March 25, 1966: "Graduate" will be "adult," director Mike Nichols forewarns. After all, the romance involves a 19-year-old boy with a 40-year-old femme.
November 10, 1966: Lawrence Turman has signed Lynn Stalmaster to cast "The Graduate," producer's first Embassy release, which Mike Nichols will direct.
January 18, 1967: Producer Lawrence Turman and director Mike Nichols have disclosed that they're currently conducting a "nationwide talent search" for the title role in Embassy's "The Graduate."
February 13, 1967: Larry Turman and Mike Nichols winged to N.Y. to land legit thesps for "The Graduate."
February 15, 1967: Katharine Ross has been cast in "The Graduate," Lawrence Turman-Mike Nichols production for Joseph E. Levine's Embassy Pictures. Previously cast was Dustin Hoffman. Buck Henry and Nichols scripted Charles Webb's novel.
At the time, Dustin Hoffman had been making quite a name for himself on the off-Broadway circuit in New York. On May 21, 1966, he won the Obie award for his performance in "Journey of the Fifth Horse" at the American Place Theatre. On October 16, 1966, he opened in the two-act comedy play "Eh?" at Circle in the Square. Hoffman drew critical praise for the play and won a Theatre World Award and a Drama Desk Award.
By comparison, Burt was finishing up the second season at the time of casting. On February 16,1967 he was signed to appear in the play "Harold" at the Pheasant Run Playhouse in St. Charles, ILL on May 9. It was his first stage appearance.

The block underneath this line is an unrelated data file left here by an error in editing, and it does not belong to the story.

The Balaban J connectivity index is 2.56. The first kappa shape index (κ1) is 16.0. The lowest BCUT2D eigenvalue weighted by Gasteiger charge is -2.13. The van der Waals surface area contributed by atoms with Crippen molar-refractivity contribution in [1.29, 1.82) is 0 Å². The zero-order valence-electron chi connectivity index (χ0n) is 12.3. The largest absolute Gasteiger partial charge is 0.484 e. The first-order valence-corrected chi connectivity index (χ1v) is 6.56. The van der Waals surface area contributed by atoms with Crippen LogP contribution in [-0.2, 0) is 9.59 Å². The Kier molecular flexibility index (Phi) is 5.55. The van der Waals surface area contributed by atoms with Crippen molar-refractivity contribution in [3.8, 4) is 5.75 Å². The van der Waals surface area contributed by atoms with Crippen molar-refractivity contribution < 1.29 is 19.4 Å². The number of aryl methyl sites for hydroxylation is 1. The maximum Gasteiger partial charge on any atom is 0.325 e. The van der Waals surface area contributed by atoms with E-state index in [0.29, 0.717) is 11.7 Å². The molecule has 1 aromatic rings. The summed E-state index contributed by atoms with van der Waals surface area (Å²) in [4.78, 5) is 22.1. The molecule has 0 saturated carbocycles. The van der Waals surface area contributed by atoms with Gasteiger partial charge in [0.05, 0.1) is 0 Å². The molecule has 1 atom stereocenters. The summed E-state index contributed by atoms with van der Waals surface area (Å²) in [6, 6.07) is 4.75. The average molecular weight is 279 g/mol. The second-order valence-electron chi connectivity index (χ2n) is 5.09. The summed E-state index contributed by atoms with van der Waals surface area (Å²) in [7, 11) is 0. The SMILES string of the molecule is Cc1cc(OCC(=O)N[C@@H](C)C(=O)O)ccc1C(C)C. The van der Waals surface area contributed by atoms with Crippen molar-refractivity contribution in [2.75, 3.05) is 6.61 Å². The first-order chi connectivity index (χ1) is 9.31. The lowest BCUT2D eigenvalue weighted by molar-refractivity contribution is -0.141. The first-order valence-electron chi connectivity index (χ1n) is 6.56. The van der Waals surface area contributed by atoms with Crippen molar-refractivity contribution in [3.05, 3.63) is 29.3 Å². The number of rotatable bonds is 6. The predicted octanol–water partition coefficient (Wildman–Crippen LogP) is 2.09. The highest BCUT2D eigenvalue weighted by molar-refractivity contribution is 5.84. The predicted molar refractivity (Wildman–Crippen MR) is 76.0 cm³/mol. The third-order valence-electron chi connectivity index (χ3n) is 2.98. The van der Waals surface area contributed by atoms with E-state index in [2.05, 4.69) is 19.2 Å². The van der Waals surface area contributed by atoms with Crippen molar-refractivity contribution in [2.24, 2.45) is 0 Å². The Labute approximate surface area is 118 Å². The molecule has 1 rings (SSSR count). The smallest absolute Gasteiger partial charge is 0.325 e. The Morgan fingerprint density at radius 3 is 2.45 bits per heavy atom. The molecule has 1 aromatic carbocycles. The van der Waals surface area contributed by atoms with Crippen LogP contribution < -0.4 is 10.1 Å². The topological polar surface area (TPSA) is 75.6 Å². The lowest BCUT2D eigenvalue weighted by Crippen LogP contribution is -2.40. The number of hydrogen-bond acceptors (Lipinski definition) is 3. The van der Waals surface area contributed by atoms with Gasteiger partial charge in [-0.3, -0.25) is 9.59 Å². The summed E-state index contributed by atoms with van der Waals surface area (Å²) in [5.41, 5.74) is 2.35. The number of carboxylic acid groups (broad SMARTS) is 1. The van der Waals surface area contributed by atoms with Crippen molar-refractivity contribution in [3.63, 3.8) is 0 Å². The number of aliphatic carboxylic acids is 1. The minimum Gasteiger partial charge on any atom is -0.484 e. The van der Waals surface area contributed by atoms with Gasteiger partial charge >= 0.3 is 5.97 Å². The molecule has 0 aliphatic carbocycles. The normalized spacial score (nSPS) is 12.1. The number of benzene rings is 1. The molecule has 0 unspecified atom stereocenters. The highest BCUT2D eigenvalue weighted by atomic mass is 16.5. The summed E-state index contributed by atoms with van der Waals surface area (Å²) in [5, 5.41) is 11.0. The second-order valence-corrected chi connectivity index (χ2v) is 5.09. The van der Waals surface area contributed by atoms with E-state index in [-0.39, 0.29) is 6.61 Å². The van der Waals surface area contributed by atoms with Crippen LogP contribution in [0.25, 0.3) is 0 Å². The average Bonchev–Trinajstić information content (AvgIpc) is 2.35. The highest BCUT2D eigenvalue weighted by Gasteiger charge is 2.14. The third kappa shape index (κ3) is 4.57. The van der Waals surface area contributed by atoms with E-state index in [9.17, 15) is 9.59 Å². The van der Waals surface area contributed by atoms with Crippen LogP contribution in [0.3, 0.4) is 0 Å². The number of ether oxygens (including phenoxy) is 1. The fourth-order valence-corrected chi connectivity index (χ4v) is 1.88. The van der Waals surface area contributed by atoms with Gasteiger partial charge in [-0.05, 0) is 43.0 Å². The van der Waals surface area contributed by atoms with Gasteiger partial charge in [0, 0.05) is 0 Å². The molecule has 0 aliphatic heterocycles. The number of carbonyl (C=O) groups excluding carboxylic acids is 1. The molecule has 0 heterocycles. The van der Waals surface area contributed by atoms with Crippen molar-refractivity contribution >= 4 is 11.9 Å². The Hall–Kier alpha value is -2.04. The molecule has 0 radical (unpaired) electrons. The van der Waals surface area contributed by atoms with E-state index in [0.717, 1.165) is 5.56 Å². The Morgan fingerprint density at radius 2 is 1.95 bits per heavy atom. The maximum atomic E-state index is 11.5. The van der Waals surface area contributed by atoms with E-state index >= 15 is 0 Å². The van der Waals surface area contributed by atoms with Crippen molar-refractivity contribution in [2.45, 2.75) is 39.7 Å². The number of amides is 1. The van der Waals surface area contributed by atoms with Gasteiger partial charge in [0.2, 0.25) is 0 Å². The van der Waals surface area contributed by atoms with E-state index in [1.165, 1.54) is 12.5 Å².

There is no mention in Variety whatsoever of Burt testing or being considered for the part. Do you think the producers seriously considered him?
Please don't take offense but considering his lack of acting experience combined with the controversial film and required thespian chops to pull it off, I don't think so.
I forgot to mention, THE GRADUATE began filming on April 24, 1967. If Burt was considered, that was after the second season had wrapped and the producers were casting the film before Burt signed for the play in Illinois...
And in a similar vein, Adam talks about being offered James Bond by Cubby Broccoli and turning it down, saying Bond should be English. The thing is, Robert Wagner tells a similar story in relation to himself! But no Bond scholar, of which there are many, has ever found any evidence to substantiate this either. The only American who is known to come close to being Bond was John Gavin (Janet Leigh's boyfriend in "Psycho") who was signed originally for "Diamonds Are Forever" and then when Sean Connery was lured back for one more go-round, was paid off.
And regarding the previous Bond film, "On Her Majesty's Secret Service" where Australian George Lazenby replaced Connery, the definitive study of the making of this film shoots down the Adam West offer this way:
"American actor Adam West claimed he was offered the role by Cubby Broccoli, though there is no record of any interest from [co-producer Harry] Saltzman, [direct Peter] Hunt or United Artists in Batman becoming James Bond."